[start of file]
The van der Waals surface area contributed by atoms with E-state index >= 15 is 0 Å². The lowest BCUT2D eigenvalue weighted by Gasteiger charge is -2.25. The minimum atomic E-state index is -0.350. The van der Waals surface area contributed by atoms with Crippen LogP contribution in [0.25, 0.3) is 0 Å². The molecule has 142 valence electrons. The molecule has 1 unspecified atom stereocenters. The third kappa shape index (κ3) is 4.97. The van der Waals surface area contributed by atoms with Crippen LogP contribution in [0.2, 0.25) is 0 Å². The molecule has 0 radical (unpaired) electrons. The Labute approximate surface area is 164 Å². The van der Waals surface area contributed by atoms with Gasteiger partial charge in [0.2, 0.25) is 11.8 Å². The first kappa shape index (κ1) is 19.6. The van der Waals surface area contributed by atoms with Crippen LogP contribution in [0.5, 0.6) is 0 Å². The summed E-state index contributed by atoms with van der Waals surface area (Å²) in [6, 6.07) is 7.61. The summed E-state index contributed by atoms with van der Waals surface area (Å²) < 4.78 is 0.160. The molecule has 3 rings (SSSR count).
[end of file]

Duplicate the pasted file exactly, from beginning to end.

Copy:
The van der Waals surface area contributed by atoms with E-state index >= 15 is 0 Å². The lowest BCUT2D eigenvalue weighted by Gasteiger charge is -2.25. The minimum atomic E-state index is -0.350. The van der Waals surface area contributed by atoms with Crippen LogP contribution in [0.25, 0.3) is 0 Å². The molecule has 142 valence electrons. The molecule has 1 unspecified atom stereocenters. The third kappa shape index (κ3) is 4.97. The van der Waals surface area contributed by atoms with Crippen LogP contribution in [0.2, 0.25) is 0 Å². The molecule has 0 radical (unpaired) electrons. The Labute approximate surface area is 164 Å². The van der Waals surface area contributed by atoms with Gasteiger partial charge in [0.2, 0.25) is 11.8 Å². The first kappa shape index (κ1) is 19.6. The van der Waals surface area contributed by atoms with Crippen LogP contribution in [0.5, 0.6) is 0 Å². The summed E-state index contributed by atoms with van der Waals surface area (Å²) in [6, 6.07) is 7.61. The summed E-state index contributed by atoms with van der Waals surface area (Å²) < 4.78 is 0.160. The molecule has 3 rings (SSSR count).